Bit of city, bit of beach, lots of cava | Review: Es Princep Hotel, Palma


Elissa Collier-Cray checks into the Es Princep in Palma’s old town

Bit of city, bit of beach, lots of cava | Review: Es Princep Hotel, Palma

We are in the not-so-glamorous Escape Lounge at Stansted Airport and two of the loudest women in the world have settled themselves down at the table next to us. For a while we luxuriate in the fascinating Jeremy Kyle-esque tales about “Terry in prison” and “Janine who can’t stop going on the rob”. Then it dawns on us: they are getting on our flight.  I fear my unrelenting superpower of being able to attract the worse possible flight neighbours from absolutely anywhere in the airport will strike again. As our impending fate sinks in, I notice the ‘Seasons Greetings’ message on my Jacobs Cream Cracker (it’s still summer) and succumb to the fact that we’ll need several more glasses of something sparkling.

With abundant budget airlines flying to the gateway of Mallorca (with Magaluf a top destination), it’s likely that you’ll pick up a few extra grey hairs en route, on this route. Don’t let that put you off: Palma is the perfect city break destination. It’s a foodie heaven, has great shopping and brilliant weather, incites yacht envy, and has a beach on the doorstep. Note to self for future visits: British Airways actually fly there from London City Airport*.

The rooftop at Es Princep, Palma

We were thrilled to be walking through the door of Es Princep Hotel 15 minutes after passing through passport control in Palma. The straight lines and simplicity of the place instil a sense of calm, amplified by the staff clad in grey and white, bearing warm smiles and cold cava. Most of the 68 rooms at this new boutique hotel have sea views, and all are understated in terms of luxury and charm. I find many hotels in Palma are over-designed and fussy but Es Princep is more … Scandinavian.

I’m still not convinced by designers who like to separate the bathroom and bedroom by glass alone, I have too many intimacy issues for that

The best feature of our top floor room was the floor to ceiling windows looking out to the Med. I immediately opened the doors and spun a plush yellow armchair towards it ready for some indoor sunbathing – a favourite sport of mine. I’m still not convinced by designers who like to separate the bathroom and bedroom by glass alone, I have too many intimacy issues for that … but that’s another story. Luckily, I had a private bathroom break as my companion rushed straight to the spa for a massage where severe sunburn from the summer’s freakish heatwave in London sunshine was gently taken care of – leaving only a gentle hue of pink. To our surprise, not one speck of it peeled.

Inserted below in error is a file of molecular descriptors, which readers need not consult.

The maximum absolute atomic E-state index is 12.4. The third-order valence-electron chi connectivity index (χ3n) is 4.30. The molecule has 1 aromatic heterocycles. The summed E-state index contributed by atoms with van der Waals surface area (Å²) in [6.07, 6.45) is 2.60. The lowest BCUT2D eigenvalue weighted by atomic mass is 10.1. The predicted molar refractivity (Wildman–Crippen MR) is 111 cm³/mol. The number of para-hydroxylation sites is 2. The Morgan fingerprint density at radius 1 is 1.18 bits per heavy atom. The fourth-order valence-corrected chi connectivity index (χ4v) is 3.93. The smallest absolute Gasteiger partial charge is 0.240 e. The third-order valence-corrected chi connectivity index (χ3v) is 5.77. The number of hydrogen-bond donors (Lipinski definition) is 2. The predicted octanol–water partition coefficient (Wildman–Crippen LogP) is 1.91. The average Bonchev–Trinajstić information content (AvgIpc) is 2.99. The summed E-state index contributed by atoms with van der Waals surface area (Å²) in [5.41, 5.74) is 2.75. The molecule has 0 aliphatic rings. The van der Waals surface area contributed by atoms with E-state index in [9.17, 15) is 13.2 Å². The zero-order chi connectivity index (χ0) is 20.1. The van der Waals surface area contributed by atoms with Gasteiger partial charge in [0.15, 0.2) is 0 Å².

We went on a tipsy exploration of the rooftop at sunset. This is where this hotel comes into its own. It has a uniquely prime location overlooking both the city and the sea, in the oldest district of the city, La Calatrava. Enjoying a recent boom in tourism and with the recent ban on Air BnB apartments, Palma has seen an influx of new boutique hotels, many of which are in the old town. Es Princep is the only one which manages to make you feel like you’re on both a city and beach break.

Es Princep, Palma

The rooftop is vast with no shortage of seating and loungers, although the tiny pool appears to be more for show than purpose. You’ll be jostling to get a toe in to cool down in the hot summer months. There were service issues: Despite the hotel’s motto of “anything you want, anytime you want it” we could not get a drink for love nor money.  We had to go down five floors to reception to ask if we could be served on the rooftop, as did some other guests. Friends who have visited the hotel since assure me things have improved notably.

The spa at Es Princep, Palma

We spent a couple of hours on our second day in the Coco Spa in the basement, which has an 18-metre pool with whirlpool that will keep you entertained until your fingertips shrivel. There are a couple of areas to get pounded with rushing water, which is my favourite kind of massage – a human-free one.  There are also the usual steam rooms and a dry salt cabin that I couldn’t get the hang of. Showing off, I tried the medieval torture device of pulling a freezing bucket of water over my own head, something that will never happen again. Conversely, I couldn’t get enough of the pleasure/pain of the thermo disco shower. The standing capsule flickers with coloured lights as it starts to squirt ice-cold water at your ankles. Hold out and the jets become warm, and then deliciously hot. Then it works its way up your body doing the same thing: horribly freezing, then bearable, then hot. The sweet spot on the waist is pure agony and forced me to make ridiculous yelping noises. Endurance over, a bizarre part of me wanted to do it all over again.

The à la carte cooked breakfasts at Es Princep are great, but the minimalist design of the restaurant feels more like a foyer than dining room. It would have been magnificent to enjoy breakfast with those fabulous views on the large roof terrace.

Our ‘Three C’ Spanish diet – coffee, cava and croquettes – continued in the old town until it was time to head to the British holding pen at the airport. It only took 10 minutes before my new travel companions were made apparent: This time it was screaming little Tyler and his parents swilling beer from plastic cups. C

*downloads BA booking App to phone.


Es Princep, Carrer de Bala Roja, 1, 07001 Palma, Illes Balears, Spain; +34 971 72 0000